“These plants are running 24 hours a day,” Subbiah said. “Shutting down the lines to make significant changes in equipment costs the industry.
“We want to give them hard data to convince them this is sustainable,” Subbiah said.
Good, productive research leads to a next step. Subbiah said the next step for his earlier research is to encourage the adoption of technologies and methodologies to improve food safety. That’s his aim for the Division of Agriculture’s role in this new research collaboration.
Subbiah plans to evaluate the sustainability of food safety interventions at all steps in the supply chain. He will also measure the applications for large and small scales, from local foods to national chains.
The intent, he said, is to change the food safety culture from harvest to the consumer. “It’s not all on the food processors,” Subbiah said. “Reliable and effective food safety requires a change at every point in the supply chain.”
To accomplish this task, Subbiah enlisted Marty Matlock, formerly a professor of biological and agricultural engineering for the Division of Agriculture, and now executive director of the University of Arkansas Resiliency Center. Matlock brings expertise in sustainable agriculture, food and water systems.
Subbiah has experience in this kind of investigation. He has already successfully evaluated the sustainability of food safety interventions in the beef industry and plans to apply the same methods to low-moisture foods.
He will begin by evaluating the sustainability in the wheat flour industry and extend the work to almonds and dried apples.
“We picked these foods as our prime focus as they represent cereal, nut and dried fruit categories,” Subbiah said.
He and Matlock will conduct sustainability analyses that consider all the variables of human health, including food safety, occupational health and environmental footprint of energy and water use and wastewater production. They will collaborate with other teams on consumer responses, economics, known pathogen control, personnel development and education.
“Our initial goal,” Subbiah said, “is to accelerate the adoption of a sustainable food safety culture in commodity-based, low-moisture food systems.
“Our long-term objective is to reduce foodborne illnesses and associated recalls linked to low-moisture foods,” he said. “It will improve the protection of public health and the economic health of all scales within the industry.”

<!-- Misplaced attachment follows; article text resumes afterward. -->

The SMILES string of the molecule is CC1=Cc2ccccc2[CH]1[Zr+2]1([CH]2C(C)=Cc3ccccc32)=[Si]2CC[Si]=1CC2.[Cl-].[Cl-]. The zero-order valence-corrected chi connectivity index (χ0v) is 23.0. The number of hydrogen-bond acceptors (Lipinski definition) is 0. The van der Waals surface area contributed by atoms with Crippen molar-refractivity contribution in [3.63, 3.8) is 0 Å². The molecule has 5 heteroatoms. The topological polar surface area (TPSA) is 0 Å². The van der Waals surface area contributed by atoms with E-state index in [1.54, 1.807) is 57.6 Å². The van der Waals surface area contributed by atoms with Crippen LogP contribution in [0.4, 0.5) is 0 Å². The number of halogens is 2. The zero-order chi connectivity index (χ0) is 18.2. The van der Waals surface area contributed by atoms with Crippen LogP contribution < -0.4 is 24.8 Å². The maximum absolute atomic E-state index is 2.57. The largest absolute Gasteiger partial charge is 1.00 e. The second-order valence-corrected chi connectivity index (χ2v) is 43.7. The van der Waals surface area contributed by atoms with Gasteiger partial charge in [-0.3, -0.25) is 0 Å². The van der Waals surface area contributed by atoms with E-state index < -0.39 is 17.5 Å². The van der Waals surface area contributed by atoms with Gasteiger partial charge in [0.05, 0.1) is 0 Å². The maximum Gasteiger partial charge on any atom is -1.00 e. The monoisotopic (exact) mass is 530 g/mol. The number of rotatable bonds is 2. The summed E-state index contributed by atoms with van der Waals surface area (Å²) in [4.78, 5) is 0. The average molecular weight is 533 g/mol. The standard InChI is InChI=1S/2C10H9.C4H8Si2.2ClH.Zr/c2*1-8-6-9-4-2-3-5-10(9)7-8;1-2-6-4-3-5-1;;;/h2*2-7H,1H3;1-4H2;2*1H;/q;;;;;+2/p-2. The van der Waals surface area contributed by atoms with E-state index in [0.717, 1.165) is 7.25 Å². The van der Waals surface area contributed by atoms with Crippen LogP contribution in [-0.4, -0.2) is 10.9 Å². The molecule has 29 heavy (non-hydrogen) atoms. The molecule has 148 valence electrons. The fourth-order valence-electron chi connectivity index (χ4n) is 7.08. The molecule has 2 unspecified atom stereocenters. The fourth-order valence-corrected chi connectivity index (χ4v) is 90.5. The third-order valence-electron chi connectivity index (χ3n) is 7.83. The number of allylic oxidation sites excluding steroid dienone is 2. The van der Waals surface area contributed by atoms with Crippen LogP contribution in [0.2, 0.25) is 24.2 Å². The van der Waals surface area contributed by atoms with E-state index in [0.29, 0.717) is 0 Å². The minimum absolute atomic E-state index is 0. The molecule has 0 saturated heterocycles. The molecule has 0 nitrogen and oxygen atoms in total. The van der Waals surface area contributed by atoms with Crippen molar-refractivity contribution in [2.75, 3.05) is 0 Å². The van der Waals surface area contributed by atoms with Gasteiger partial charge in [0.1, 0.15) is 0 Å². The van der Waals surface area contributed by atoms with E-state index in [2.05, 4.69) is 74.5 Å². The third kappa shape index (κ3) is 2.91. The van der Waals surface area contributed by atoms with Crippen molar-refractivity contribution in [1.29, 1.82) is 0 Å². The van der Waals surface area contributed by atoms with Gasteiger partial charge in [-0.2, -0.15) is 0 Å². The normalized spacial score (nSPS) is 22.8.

To learn more about Division of Agriculture research, visit the Arkansas Agricultural Experiment Station website: https://aaes.uark.edu. Follow us on Twitter at @ArkAgResearch and Instagram at ArkAgResearch.
About the Division of Agriculture
The University of Arkansas System Division of Agriculture’s mission is to strengthen agriculture, communities, and families by connecting trusted research to the adoption of best practices. Through the Agricultural Experiment Station and the Cooperative Extension Service, the Division of Agriculture conducts research and extension work within the nation’s historic land grant education system.
The Division of Agriculture is one of 20 entities within the University of Arkansas System. It has offices in all 75 counties in Arkansas and faculty on five system campuses.
The University of Arkansas System Division of Agriculture offers all its Extension and Research programs and services without regard to race, color, sex, gender identity, sexual orientation, national origin, religion, age, disability, marital or veteran status, genetic information, or any other legally protected status, and is an Affirmative Action/Equal Opportunity Employer.
Media Contact: Fred Miller
U of A System Division of Agriculture
Arkansas Agricultural Experiment Station